Home / Car News / I Can’t Stop Watching Awful Drivers Overcook This Weird Exit Ramp

I Can’t Stop Watching Awful Drivers Overcook This Weird Exit Ramp

Exit Ramp Wasted

After spending a preposterous amount of time rebooting my laptop and a less preposterous amount of time obsessing over the minutiae of weird Canadian-market E46 BMW 320is and E90 BMW 323is, the gods of the Interballs gave me a gold mine of content in the form of a quick video where heaps of poor drivers experience understeer in a rather pricey manner. How so? By overcooking an exit ramp harder than Clark Griswold’s Christmas turkey and sending it straight into the barrier. Here, have a look.

Bam! Right off the road, leaving a trail of debris and sometimes sparks in their wake. It’s not just the poor judgment in this video that gets me, it’s the awful car control that follows. Check out the white 3-Series at the 15 second mark. Not only does the driver trim every single plant by the roadside, they don’t even stop until they smack into the left quarter panel of some poor sod’s Ram. It’s a similar deal with the red Mazda CX-5 at the 52 second mark which just keeps on going, brake lamps unlit, until it’s almost cleared the intersection. You know that pedal to the left of the throttle? If you’re having an off, stamp on the damn thing like you’re trying to fend off a rabid weasel.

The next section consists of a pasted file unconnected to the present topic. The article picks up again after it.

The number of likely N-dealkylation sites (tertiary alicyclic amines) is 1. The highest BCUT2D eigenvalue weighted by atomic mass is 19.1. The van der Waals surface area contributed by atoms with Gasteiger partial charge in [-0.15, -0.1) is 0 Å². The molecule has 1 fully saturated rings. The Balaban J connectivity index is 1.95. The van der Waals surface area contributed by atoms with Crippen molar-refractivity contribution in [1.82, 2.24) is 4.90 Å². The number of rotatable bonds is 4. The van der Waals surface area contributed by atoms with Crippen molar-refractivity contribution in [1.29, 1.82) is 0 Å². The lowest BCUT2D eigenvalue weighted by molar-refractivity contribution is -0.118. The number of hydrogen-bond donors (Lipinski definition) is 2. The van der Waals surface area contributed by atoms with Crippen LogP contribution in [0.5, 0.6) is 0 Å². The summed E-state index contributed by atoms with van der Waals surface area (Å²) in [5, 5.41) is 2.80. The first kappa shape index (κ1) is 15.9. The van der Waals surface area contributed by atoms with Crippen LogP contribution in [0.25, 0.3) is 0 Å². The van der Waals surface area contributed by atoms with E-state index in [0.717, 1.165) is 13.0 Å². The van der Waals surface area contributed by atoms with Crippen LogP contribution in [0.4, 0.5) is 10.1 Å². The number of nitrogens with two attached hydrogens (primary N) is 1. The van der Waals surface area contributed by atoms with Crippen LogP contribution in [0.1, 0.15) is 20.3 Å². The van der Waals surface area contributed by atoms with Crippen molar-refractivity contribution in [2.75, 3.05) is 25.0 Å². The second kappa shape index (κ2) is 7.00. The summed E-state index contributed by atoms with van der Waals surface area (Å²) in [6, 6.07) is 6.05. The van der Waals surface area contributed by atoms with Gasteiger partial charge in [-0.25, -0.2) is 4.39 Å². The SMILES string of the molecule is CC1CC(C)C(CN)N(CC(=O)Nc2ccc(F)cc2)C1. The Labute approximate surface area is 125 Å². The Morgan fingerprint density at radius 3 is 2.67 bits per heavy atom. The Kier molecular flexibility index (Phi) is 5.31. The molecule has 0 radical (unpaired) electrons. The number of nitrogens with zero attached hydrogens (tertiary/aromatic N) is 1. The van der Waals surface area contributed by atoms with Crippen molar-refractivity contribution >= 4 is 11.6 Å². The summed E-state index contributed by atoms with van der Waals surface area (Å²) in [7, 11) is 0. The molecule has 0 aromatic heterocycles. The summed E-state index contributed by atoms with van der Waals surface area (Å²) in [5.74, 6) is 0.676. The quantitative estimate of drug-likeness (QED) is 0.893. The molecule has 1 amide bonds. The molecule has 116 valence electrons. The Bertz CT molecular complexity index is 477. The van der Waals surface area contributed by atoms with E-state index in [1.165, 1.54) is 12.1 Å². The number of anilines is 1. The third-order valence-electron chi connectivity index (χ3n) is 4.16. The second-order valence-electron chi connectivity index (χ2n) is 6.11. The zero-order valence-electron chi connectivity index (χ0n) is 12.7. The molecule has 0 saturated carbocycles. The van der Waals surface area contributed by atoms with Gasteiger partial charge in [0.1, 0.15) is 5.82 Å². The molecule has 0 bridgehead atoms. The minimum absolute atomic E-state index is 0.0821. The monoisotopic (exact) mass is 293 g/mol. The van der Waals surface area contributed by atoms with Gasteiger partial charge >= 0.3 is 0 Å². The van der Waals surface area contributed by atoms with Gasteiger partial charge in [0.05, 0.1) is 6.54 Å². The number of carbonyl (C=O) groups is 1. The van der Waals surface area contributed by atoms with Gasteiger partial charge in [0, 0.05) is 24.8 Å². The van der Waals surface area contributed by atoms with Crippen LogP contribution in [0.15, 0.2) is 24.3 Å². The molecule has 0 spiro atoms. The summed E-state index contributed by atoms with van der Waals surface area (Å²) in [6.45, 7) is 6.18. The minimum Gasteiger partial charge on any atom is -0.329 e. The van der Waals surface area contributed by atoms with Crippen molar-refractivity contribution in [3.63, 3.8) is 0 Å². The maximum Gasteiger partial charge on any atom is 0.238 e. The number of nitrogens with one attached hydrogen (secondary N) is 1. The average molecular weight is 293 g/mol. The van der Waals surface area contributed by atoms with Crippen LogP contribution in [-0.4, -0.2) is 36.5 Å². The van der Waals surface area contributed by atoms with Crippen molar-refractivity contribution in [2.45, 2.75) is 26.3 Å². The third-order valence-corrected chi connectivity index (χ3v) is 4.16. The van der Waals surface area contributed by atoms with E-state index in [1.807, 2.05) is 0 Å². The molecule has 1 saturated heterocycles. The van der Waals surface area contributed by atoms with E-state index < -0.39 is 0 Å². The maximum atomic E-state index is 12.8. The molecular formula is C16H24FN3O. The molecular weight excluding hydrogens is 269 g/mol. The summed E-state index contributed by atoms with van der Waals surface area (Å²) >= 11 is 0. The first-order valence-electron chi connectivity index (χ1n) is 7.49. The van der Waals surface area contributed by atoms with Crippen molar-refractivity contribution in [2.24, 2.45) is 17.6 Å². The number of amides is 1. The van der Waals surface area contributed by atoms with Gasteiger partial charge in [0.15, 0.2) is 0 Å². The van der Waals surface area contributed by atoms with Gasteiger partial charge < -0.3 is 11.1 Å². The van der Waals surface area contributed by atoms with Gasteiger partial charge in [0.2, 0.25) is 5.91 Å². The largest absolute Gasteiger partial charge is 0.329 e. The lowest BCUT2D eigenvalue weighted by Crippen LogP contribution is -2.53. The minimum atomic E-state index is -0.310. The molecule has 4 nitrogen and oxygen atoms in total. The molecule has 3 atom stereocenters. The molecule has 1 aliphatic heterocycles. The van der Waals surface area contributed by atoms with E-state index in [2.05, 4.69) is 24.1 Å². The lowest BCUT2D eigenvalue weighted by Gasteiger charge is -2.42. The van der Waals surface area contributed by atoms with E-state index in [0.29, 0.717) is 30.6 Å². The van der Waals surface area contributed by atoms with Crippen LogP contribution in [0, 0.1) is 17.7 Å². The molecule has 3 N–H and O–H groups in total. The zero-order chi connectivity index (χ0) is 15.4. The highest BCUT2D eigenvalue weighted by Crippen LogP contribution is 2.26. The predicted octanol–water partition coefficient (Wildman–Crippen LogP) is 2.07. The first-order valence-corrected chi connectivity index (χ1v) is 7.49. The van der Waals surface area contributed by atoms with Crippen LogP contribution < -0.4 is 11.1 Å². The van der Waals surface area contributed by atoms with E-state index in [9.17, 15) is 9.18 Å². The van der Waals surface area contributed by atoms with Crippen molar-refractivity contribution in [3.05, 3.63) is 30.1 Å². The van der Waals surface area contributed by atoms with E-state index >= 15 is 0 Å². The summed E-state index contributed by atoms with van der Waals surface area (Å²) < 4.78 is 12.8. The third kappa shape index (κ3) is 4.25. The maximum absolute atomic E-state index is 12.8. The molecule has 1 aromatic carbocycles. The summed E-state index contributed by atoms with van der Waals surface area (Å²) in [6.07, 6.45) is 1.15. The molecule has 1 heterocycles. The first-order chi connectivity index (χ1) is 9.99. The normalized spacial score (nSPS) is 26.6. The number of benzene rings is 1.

If one idiot has a crash, it’s exclusively poor driving. If two idiots have near-identical crashes, it’s a fluke. If three or more idiots have near-identical crashes, it’s time to evaluate the infrastructure. Let’s pull up the crash scene on Google Maps so we can get a better picture of what’s going on.

Exit Ramp 1
Screenshot: Google Streetview

Welcome to the scene of the crashes, the southbound I-5 Union Street exit ramp in Seattle. I’ll admit, I’ve seen my fair share of weird highway exits, but this one’s particularly crappy. The exit starts in an underpass, then kinks left before a very sharp blind right with an intersection basically right at the end of the tunnel. As far as sightlines go here, they’re pretty awful. While there are signs warning of an upcoming traffic light and recommending a 20 mph (30 km/h) exit ramp speed, the speed warning signs are placed fairly deep in the corner and aren’t the easiest things to read. Regardless, combining the speed-numbing visuals of an underpass with the terrible sightlines of a blind corner is a bad idea, and that’s before we even get to weather.